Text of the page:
“If Congress wants to get serious, and be taken seriously, it can start by doing its job. It can debate and pass individual appropriations bills—a task that Congress has not completed in eight years. And perhaps Congress can cut some of the stupidity in government spending. The House deserves some credit for trying—it passed four appropriations bills—but the Senate deserves none. Mr. Reid did not pass a single appropriations bill in 2013, thus shielding vulnerable members of his party from having to make tough votes.” Senator Tom Coburn
In both the executive branch and Congress, Americans witnessed an unwinding of the country’s founding principles and of their government’s most basic responsibilities. The rule of law gave way to the rule of rulers. And the rule of reality—in which politicians are entitled to their own opinions but not their own facts, as Sen. Daniel Patrick Moynihan liked to say—gave way to some politicians’ belief that they were entitled to both their own opinions and their own facts. It’s no wonder the institutions of government barely function.
On health care, President Obama oversaw a disastrous and, sadly, dishonest launch of his signature achievement. The president gave an exception to employers, but not to individuals, without any legal basis, and made other adjustments according to his whim. Even more troubling was his message over the past three years that if you like your plan, you can keep it, and that if you like your doctor, you can keep your doctor. We now know that the administration was aware that these claims were false, yet Mr. Obama continued to make them, repeatedly.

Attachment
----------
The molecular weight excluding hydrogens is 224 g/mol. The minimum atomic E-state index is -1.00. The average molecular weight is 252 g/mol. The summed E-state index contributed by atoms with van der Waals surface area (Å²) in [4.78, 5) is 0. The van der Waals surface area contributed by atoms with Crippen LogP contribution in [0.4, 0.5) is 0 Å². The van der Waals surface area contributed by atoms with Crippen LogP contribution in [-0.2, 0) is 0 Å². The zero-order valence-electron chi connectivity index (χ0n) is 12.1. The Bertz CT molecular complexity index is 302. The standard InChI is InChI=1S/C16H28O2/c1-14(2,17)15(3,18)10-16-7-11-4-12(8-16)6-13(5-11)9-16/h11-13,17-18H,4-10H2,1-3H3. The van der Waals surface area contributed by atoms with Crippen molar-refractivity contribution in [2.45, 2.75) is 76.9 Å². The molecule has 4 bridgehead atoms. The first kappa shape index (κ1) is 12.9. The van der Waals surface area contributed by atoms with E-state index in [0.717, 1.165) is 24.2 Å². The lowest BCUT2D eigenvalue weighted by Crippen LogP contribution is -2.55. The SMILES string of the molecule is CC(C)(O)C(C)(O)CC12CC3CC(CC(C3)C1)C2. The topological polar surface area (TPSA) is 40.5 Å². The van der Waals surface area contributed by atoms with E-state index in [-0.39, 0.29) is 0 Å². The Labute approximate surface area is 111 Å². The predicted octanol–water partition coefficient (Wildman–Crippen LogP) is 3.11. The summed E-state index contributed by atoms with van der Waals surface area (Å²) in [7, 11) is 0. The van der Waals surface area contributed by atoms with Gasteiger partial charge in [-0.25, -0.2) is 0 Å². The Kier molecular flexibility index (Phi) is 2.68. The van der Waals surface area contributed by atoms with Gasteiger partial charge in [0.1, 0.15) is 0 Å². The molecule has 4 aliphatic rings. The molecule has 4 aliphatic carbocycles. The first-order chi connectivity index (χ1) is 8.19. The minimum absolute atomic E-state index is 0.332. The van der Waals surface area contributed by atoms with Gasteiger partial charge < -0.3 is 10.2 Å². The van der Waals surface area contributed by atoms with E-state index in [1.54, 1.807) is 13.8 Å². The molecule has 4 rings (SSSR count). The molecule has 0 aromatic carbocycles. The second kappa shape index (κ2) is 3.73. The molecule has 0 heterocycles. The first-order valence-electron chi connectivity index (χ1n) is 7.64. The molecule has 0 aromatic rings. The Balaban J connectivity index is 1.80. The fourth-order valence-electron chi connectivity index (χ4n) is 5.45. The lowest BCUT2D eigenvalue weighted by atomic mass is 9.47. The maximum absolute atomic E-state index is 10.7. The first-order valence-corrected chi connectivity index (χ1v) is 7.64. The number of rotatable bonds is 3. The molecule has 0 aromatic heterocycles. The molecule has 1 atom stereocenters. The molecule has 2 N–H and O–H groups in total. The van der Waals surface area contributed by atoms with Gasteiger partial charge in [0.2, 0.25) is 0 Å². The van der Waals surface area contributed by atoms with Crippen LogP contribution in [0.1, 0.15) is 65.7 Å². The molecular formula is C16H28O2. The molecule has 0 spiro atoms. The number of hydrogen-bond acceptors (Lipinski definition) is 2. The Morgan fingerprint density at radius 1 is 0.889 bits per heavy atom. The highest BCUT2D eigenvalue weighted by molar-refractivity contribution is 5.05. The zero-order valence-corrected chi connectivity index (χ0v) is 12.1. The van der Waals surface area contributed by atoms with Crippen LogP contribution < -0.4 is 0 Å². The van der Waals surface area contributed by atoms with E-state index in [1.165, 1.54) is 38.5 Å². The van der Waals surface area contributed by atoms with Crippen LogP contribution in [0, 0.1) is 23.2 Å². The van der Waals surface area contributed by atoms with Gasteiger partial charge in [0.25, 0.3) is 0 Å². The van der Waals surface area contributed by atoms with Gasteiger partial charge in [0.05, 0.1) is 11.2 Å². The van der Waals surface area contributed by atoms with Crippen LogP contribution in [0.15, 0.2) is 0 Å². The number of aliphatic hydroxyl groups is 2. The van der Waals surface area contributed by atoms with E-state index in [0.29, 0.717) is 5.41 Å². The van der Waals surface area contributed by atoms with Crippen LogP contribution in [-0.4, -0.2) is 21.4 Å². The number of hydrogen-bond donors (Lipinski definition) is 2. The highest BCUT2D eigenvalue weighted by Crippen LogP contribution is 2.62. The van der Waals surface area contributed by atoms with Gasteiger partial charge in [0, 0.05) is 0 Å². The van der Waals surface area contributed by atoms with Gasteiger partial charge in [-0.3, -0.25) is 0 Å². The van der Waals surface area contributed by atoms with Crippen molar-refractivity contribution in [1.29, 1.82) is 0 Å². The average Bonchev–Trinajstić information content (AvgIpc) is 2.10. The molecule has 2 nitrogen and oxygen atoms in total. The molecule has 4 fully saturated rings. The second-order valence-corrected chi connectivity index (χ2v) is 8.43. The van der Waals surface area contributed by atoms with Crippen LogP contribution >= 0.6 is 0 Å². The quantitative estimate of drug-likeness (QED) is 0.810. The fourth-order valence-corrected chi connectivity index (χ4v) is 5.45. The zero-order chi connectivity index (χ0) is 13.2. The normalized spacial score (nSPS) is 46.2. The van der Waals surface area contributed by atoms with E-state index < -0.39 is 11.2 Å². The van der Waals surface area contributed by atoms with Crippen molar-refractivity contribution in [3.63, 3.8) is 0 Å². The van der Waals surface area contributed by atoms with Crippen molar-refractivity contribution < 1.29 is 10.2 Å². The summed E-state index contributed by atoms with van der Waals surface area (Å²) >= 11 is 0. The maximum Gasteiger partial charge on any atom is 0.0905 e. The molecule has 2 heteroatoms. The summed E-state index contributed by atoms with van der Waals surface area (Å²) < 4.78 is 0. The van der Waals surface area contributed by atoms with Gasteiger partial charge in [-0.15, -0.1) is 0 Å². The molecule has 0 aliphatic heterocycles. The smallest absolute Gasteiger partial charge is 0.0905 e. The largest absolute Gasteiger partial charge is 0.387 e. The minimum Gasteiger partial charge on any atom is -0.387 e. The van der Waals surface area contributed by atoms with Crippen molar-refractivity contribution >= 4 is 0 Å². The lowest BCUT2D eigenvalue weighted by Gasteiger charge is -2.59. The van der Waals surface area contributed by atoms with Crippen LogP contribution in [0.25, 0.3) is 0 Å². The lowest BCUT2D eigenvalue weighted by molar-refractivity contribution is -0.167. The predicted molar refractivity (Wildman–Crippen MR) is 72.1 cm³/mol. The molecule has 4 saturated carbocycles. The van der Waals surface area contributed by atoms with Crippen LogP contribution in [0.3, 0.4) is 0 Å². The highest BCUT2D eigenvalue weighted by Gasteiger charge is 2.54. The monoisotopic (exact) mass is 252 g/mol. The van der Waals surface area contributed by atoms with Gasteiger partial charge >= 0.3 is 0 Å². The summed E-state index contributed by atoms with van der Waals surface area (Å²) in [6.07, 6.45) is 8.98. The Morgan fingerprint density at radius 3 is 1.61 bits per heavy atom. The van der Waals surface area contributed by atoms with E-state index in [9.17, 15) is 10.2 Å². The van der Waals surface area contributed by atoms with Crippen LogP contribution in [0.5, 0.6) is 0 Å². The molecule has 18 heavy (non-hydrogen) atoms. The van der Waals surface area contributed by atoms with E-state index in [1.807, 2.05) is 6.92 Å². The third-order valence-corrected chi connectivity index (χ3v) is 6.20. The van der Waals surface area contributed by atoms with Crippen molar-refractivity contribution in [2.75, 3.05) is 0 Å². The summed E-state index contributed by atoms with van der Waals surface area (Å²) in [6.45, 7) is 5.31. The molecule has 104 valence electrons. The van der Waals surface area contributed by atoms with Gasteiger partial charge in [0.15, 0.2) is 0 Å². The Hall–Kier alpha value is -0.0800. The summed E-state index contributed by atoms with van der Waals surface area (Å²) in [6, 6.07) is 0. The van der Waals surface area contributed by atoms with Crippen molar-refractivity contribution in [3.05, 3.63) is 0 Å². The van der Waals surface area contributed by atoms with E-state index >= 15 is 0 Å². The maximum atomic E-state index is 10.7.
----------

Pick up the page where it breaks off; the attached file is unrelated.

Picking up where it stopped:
In 2014, millions of Americans will likely discover that the president’s claim that the average family will save $2,500 on health insurance was equally disconnected from reality.
The president apologized in part for his statements, but his actions reveal the extent to which he has conformed to, rather than challenged, the political culture that as a presidential candidate he vowed to reform. Continue reading